Rapport de synthèse de la troisième consultation des États membres de l'UNESCO sur la mise en œuvre de la Recommandation de 2011 concernant le paysage urbain historique
From June until November 2022, Member States were invited to report on the implementation of the 2011 Recommendation at the national and urban levels. Progress in the Member States’ implementation of the 2011 Recommendation since the Second Consultation in 2019 is evident and encouraging, with reports received from 69 Member States reported with 62 national reports and 125 local reports out of the 193 Member States and 11 Associate Member States, compared to 55 reports at the national level in the previous consultation reported in 2019.
The reports received from Member States and Associate Member States confirmed the importance of the 2011 Recommendation as a tool for managing heritage in and around cities and settlements, emphasising both the importance and the urgency of integrating heritage conservation with urban development plans and processes in the framework of the 2030 Agenda for sustainable development. At a time when settlements all over the world are under pressure from uncontrolled urbanisation and ill-conceived urban development projects, climate change and other global challenges, the 2011 Recommendation approach promises a path to sustainability, inclusion and resilience.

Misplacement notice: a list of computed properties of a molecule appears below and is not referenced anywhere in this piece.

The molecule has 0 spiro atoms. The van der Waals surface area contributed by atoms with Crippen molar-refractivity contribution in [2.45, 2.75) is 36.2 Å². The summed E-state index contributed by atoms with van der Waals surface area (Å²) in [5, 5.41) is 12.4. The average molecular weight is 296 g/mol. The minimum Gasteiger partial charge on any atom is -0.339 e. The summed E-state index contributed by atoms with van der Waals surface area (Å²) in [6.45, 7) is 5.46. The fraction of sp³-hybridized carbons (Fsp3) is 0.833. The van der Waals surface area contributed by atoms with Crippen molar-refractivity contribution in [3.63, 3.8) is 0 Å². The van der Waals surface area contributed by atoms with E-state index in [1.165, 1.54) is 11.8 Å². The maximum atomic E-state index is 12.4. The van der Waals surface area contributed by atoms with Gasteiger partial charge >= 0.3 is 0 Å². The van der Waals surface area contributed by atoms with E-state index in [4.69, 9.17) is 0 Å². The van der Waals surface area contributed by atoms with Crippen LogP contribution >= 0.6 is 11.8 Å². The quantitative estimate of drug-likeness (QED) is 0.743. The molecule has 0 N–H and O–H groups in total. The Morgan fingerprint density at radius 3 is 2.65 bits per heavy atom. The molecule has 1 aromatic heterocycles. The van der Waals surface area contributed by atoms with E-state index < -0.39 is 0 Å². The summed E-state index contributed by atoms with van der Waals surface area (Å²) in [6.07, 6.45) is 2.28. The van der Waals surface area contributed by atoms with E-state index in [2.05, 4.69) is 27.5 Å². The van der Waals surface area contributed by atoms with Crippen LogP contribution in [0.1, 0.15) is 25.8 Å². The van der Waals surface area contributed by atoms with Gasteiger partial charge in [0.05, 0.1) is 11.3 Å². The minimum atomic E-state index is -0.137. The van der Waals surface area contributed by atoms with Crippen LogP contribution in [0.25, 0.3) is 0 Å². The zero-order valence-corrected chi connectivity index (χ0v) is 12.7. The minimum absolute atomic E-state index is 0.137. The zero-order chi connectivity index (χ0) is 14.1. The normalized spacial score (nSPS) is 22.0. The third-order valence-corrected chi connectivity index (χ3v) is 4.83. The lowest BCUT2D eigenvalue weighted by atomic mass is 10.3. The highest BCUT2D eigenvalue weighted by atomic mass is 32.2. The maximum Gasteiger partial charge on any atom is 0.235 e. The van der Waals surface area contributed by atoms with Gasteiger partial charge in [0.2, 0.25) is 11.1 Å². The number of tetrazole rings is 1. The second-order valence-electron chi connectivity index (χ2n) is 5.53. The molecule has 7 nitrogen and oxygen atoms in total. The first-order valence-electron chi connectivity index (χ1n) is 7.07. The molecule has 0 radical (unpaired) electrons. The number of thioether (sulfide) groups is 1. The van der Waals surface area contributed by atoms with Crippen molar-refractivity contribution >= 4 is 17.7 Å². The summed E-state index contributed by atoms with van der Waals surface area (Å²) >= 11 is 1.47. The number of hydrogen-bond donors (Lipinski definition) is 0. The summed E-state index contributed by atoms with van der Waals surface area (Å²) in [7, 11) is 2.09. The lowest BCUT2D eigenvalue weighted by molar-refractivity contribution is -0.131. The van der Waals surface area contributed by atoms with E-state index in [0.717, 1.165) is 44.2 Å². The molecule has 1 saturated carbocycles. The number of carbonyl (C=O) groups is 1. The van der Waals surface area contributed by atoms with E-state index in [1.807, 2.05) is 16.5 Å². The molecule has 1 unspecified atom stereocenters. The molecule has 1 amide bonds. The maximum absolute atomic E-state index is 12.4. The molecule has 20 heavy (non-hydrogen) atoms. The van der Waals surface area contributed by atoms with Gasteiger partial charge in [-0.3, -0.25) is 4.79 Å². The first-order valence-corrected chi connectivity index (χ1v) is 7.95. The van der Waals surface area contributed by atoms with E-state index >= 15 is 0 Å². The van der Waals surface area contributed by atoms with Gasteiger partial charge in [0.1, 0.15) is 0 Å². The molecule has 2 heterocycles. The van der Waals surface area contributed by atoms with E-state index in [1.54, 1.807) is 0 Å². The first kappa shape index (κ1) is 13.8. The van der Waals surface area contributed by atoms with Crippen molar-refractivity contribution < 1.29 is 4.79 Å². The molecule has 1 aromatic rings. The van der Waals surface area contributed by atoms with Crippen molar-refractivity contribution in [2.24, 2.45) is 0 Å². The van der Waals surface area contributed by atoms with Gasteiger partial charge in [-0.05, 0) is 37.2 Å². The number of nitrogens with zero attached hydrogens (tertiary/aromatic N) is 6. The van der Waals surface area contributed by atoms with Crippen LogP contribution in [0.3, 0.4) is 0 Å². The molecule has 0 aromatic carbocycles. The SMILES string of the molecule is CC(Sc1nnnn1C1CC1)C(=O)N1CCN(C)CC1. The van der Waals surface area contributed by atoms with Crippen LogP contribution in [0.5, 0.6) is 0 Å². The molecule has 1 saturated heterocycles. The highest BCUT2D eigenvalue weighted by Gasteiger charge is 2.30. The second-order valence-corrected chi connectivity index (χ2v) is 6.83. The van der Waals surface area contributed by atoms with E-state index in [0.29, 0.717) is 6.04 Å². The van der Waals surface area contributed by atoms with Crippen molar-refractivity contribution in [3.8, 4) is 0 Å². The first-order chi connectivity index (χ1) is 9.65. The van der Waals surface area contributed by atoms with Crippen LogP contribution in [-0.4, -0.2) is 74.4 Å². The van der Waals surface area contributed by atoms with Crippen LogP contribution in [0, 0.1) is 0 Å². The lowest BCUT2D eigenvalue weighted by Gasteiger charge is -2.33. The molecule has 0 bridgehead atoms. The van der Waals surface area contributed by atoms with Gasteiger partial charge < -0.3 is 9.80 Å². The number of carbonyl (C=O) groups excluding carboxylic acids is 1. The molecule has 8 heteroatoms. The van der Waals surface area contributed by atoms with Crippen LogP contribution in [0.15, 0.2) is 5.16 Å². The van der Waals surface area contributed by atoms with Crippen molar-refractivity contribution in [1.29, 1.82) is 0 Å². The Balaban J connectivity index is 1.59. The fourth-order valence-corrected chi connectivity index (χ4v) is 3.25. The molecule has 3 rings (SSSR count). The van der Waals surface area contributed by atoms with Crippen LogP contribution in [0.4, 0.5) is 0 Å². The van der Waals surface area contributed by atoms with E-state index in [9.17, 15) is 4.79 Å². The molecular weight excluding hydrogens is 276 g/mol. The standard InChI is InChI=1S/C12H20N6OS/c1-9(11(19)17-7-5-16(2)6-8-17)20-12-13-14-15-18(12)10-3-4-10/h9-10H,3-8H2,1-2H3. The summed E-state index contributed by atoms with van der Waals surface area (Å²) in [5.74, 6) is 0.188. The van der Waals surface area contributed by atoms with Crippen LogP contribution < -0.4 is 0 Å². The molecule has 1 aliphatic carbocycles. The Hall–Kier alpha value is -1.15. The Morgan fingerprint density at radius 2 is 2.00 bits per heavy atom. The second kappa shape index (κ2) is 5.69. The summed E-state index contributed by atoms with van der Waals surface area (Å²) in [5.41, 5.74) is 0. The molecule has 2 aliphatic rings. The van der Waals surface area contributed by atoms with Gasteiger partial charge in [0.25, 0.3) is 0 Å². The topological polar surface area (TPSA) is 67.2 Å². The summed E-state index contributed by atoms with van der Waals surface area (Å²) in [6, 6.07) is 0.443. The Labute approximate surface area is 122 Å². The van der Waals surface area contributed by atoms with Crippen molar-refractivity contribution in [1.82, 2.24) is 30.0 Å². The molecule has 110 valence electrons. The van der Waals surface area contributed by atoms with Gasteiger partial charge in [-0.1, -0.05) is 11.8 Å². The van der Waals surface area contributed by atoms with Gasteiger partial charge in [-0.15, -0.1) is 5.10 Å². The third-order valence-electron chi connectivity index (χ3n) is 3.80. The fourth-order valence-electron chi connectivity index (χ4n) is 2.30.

The reports covered six thematic areas of implementation at the national and local levels that captured the key principles of the 2011 Recommendation. First, beyond protecting a few selected monuments in an urban area, the 2011 Recommendation advocates a layered approach and the inclusion of the streets, public- spaces, residential neighbourhoods, as well as natural features such as waterbodies and gardens, and the practices of the local communities as essential for protecting the identity of urban heritage in its wider setting.
Strong and well-adapted governance mechanisms and planning tools are necessary to protect urban heritage. While a majority of the reporting States have national laws and policies to protect urban heritage, much more is needed to ensure that heritage protection is anchored in urban development plans and processes and coordination across multiple authorities and sectors is assured such as transport and infrastructure development. Furthermore, laws need to be translated into regulations to guide new constructions to be compatible with the unique built form of the historic areas.
Download the summary of the Consolidated Report on the Third UNESCO Member States Consultation on the Implementation of the 2011 Recommendation on the Historic Urban Landscape.